If I were twenty years old, I would probably go out the next day and run another mile, and do the same the next day.  I would increase my distance as I was able and would probably be able to run 10 miles within four months.  But, I'm not twenty, I'm thirty-nine.  And after running a single mile, I experienced some considerable fatigue and soreness.  My back, my knee, my hamstrings, and my calves were all pretty upset with me.  So, where to go from here?  

Tape.

My favorite tool in the weight room and on the field.  Sometimes, we need a little external support.  A weightlifting belt can help support your spine.  Knee sleeves can hold your knees together during heavy squats.  But sometimes, just a little help is all that is required.  Tape can help to support tendons and ligaments that may otherwise shift enough to cause pain and inflammation.  Muscles do not exist in isolation, instead, they are part of a network of muscles large and small, connective tissue and bone. All these elements work together to produce movement and any break in the chain can result in pain or even worse, injury over time.  I tape my wrists when I lift overhead.  I tape just below my elbow whenever I do grip work.  When I run, I tape my calf just below my knee.  Why?  Because it eliminates the pain I get in my knee when first running after a long time off.   "Runner's knee", pain around the patella when running,  is often caused by misalignment of the bones, tendons, and/or patella so a little tape stabilization can help things stay where they're supposed to when beginning a running program.

Tape has cured me of more pain than Ibuprofen.
  
Foam Roller.

Foam rolling, or self-myofascial release, is an invaluable tool to the older athlete.   Self myofascial release is a technique that can greatly improve mobility, recovery, reduce pain, and restore muscle balance. This technique is commonly performed with a one’s bodyweight and a foam roller, but can also be performed with tennis balls and other round, relatively dense objects. The technique consists simply of positioning one’s body on top of the roller and rolling across it such that the targeted muscle is stimulated. It is thought that the activity of rolling one’s muscles on a foam roller or other device stimulates the proprioceptors in such a way as to cause the muscles to relax and lengthen.  Unfortunately, the more uncomfortable your muscles may feel on the foam roller, the more you probably need it.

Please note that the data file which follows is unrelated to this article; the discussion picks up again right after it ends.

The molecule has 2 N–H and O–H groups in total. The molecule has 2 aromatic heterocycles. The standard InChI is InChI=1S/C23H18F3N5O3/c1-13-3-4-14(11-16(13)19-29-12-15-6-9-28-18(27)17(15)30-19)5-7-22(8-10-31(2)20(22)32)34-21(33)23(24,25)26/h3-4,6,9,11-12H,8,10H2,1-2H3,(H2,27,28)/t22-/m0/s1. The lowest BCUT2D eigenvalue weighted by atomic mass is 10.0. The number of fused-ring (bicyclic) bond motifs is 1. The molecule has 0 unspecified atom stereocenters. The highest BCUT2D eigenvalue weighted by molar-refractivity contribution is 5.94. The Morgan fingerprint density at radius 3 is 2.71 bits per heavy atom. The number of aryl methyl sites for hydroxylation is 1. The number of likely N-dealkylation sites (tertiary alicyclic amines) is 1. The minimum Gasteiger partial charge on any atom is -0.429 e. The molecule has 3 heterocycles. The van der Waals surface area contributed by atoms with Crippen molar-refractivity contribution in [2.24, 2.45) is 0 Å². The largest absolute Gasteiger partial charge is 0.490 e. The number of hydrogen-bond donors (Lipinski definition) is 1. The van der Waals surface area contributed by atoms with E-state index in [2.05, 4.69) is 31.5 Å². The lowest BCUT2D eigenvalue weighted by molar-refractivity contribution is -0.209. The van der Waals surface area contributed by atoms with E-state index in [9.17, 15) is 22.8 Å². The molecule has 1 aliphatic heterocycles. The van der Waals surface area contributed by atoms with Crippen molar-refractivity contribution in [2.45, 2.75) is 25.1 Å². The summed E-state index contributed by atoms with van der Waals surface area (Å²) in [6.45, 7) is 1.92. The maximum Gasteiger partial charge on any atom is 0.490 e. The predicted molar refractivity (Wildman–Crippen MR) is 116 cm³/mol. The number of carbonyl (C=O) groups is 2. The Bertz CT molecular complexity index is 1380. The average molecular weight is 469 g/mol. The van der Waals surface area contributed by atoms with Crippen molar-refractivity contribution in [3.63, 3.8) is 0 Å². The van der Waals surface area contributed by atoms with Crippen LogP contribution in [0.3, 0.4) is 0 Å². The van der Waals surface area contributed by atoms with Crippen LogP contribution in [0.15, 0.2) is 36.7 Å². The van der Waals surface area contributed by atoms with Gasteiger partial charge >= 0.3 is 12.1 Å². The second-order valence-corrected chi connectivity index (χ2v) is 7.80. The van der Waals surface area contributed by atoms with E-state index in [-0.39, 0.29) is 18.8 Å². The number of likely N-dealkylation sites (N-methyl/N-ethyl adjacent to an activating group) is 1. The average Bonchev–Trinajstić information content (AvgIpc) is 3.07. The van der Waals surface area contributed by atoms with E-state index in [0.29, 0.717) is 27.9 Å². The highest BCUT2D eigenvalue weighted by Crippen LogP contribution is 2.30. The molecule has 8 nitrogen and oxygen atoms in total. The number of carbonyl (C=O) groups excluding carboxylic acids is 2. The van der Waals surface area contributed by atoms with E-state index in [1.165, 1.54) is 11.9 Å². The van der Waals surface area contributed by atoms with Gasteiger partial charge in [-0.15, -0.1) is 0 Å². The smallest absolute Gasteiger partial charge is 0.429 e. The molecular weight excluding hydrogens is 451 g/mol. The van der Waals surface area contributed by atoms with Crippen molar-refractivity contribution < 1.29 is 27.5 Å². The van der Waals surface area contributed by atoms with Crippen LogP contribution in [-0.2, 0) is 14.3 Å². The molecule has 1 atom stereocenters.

Rolling the IT band is a uniquely painful experience.
Probably the most painful area to foam roll, at least for me (and is probably indicative of my knee pain) is the iliotibial band, or IT band.  The IT band is a thick band of connective tissue that stretches from the hip, where it attaches to the glute and tensor fascia lata, down to the knee where it attaches to the tibia.  It can get irritated from running, squatting, or any kind of excessive repetitions that involve knee and hip flexion.  When the IT band is irritated, life gets unpleasant.  Going up stairs and getting out of the car becomes painful.  Not only rolling out the IT band, but also the glutes, hamstrings, calves, shins, low back and even taking a lacrosse ball to the bottom of the feet can help eliminate a lot of the post-running aches and pains that tend to plague me.

Rest and Recovery.